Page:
Before you shell out money to hire a triathlon coach, consider the benefits of structuring your own training plan.

Before you shell out money to hire a triathlon coach, consider the benefits of structuring your own training plan.

As a triathlon coach, it might confuse you to hear my argument for why forgoing a coach and instead structuring your own training can be a good thing. But hear me out—the benefits might surprise you.

No one knows your strengths and weaknesses better than you do. Triathlon training is a learning process as you fine-tune what works and what doesn’t work for you. You become more aware of your body and its responses to a variety of training situations. Self-coaching makes you tune in closely to your body’s responses and make honest assessments.

You learn how to become your own motivator. You must find motivation and get yourself out the door for a workout for self-imposed reasons, and not because you have to answer to a coach. Your dependency on others to create motivation greatly decreases, which comes in handy in challenging race situations, when you have only yourself to rely upon for that kick of motivation.

You know why you are doing certain workouts. In order to coach yourself you have to ask the question “why” for each workout. Instead of doing a workout and not knowing its purpose, you learn to understand the goal of each workout. Driving your own workouts keeps you connected to the short-term goals that will help you realize your long-term objectives.

You can take credit for your own success. Getting yourself across the finish line after self-coaching yields big returns in terms of self-confidence and personal satisfaction. This kind of success can also translate to other challenges in your life. With proven results under your belt, you can become a good mentor for other triathletes.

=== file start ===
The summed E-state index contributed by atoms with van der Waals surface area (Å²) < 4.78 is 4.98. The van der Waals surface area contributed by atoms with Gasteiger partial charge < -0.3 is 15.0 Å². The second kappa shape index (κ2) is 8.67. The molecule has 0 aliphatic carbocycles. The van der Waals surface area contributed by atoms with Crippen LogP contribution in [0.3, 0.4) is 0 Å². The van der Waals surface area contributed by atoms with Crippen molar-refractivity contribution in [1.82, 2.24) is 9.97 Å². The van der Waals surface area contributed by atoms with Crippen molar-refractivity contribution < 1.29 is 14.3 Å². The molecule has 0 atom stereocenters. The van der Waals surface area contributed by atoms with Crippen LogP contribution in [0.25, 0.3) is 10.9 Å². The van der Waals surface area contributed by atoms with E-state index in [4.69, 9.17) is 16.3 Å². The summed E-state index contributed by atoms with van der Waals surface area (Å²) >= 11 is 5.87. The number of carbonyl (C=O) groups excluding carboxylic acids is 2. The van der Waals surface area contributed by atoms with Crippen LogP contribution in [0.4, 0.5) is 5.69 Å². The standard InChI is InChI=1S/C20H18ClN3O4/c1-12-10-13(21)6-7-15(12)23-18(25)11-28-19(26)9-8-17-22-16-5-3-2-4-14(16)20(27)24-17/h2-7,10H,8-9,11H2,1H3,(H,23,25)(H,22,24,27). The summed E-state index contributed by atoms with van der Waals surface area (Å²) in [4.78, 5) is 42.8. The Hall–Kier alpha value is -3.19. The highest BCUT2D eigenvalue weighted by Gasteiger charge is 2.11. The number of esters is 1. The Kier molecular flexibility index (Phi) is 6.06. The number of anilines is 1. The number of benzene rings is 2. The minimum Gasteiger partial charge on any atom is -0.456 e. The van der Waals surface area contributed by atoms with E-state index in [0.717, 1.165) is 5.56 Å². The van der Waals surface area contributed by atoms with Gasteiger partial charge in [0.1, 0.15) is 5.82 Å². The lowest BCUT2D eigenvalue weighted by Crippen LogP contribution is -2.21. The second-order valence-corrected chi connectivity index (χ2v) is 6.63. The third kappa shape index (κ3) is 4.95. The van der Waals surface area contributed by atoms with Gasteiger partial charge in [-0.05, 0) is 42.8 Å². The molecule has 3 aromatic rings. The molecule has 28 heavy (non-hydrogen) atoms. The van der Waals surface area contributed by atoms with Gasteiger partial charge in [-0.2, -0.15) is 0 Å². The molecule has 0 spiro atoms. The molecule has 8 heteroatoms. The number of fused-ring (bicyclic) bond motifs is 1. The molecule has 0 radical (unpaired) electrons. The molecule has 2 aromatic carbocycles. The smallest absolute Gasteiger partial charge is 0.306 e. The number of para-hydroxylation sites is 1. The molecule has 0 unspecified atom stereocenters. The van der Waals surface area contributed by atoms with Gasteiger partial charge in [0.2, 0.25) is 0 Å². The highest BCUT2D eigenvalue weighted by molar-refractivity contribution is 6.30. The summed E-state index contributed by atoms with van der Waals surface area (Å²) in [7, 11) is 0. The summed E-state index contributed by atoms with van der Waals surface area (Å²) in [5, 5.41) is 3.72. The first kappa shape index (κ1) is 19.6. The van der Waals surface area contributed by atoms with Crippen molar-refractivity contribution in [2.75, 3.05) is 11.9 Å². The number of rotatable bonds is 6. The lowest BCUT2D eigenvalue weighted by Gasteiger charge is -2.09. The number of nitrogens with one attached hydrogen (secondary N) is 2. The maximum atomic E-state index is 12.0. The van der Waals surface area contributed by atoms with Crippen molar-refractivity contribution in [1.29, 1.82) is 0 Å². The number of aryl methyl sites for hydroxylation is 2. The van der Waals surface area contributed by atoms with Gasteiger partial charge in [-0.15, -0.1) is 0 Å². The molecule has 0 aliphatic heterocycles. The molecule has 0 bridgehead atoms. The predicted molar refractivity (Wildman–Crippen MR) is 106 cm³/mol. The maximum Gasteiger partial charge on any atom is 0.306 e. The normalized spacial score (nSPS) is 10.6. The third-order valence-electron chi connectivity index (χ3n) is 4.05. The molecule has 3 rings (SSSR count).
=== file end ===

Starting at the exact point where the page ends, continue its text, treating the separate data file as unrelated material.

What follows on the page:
It’s free. Need I say more?

When deciding if you should be your own coach, take some time to plot out your goals for the upcoming season. Then, consider what you need to do to accomplish those goals. Do you need to bike longer? Be able to run a faster half-marathon? Working backward from your overall goal and looking at the time frame you have to complete your goals will help you tremendously. Then, introduce the details. What are your daily workouts going to be like in terms of duration, frequency and intensity? This is where you become a student of the sport. There are many good online resources and training books (we recommend “Your Best Triathlon” or any other Joe Friel title).

If you find yourself questioning something in your training, don’t be afraid to ask for advice from those more experienced or knowledgeable than you. With time, you’ll be able to understand your physiological responses, adaptations and improvements more intimately than any other coach could.

RELATED: Eight Reasons Your Coach Hates You 

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